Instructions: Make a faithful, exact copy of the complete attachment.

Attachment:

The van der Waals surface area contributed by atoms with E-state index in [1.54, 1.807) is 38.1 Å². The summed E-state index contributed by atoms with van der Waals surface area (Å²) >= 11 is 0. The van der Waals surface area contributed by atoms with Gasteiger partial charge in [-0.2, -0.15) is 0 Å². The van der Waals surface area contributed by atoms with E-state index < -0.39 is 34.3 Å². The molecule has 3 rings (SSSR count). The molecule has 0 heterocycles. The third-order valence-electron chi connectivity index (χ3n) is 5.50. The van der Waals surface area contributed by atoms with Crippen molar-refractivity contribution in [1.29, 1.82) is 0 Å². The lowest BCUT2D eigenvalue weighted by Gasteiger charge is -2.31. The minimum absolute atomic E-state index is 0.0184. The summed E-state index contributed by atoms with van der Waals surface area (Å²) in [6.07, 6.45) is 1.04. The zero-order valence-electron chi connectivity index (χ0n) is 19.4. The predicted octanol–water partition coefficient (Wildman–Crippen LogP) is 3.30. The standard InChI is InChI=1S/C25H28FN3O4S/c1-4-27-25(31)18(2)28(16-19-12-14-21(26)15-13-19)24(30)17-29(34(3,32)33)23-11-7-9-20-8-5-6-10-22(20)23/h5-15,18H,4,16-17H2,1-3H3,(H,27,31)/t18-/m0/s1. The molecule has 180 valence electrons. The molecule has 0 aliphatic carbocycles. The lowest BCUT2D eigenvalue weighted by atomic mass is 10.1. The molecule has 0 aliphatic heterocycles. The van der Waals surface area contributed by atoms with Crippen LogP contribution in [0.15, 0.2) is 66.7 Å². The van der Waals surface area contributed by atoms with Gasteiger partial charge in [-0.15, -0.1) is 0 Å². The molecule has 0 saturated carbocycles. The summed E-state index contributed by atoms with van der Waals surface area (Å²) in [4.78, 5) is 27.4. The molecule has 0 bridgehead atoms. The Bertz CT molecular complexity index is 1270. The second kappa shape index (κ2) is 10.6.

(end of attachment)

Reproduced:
The van der Waals surface area contributed by atoms with E-state index in [1.54, 1.807) is 38.1 Å². The summed E-state index contributed by atoms with van der Waals surface area (Å²) >= 11 is 0. The van der Waals surface area contributed by atoms with Gasteiger partial charge in [-0.2, -0.15) is 0 Å². The van der Waals surface area contributed by atoms with E-state index < -0.39 is 34.3 Å². The molecule has 3 rings (SSSR count). The molecule has 0 heterocycles. The third-order valence-electron chi connectivity index (χ3n) is 5.50. The van der Waals surface area contributed by atoms with Crippen molar-refractivity contribution in [1.29, 1.82) is 0 Å². The lowest BCUT2D eigenvalue weighted by Gasteiger charge is -2.31. The minimum absolute atomic E-state index is 0.0184. The summed E-state index contributed by atoms with van der Waals surface area (Å²) in [6.07, 6.45) is 1.04. The zero-order valence-electron chi connectivity index (χ0n) is 19.4. The predicted octanol–water partition coefficient (Wildman–Crippen LogP) is 3.30. The standard InChI is InChI=1S/C25H28FN3O4S/c1-4-27-25(31)18(2)28(16-19-12-14-21(26)15-13-19)24(30)17-29(34(3,32)33)23-11-7-9-20-8-5-6-10-22(20)23/h5-15,18H,4,16-17H2,1-3H3,(H,27,31)/t18-/m0/s1. The molecule has 180 valence electrons. The molecule has 0 aliphatic carbocycles. The lowest BCUT2D eigenvalue weighted by atomic mass is 10.1. The molecule has 0 aliphatic heterocycles. The van der Waals surface area contributed by atoms with Crippen LogP contribution in [0.15, 0.2) is 66.7 Å². The van der Waals surface area contributed by atoms with Gasteiger partial charge in [-0.15, -0.1) is 0 Å². The molecule has 0 saturated carbocycles. The summed E-state index contributed by atoms with van der Waals surface area (Å²) in [4.78, 5) is 27.4. The molecule has 0 bridgehead atoms. The Bertz CT molecular complexity index is 1270. The second kappa shape index (κ2) is 10.6.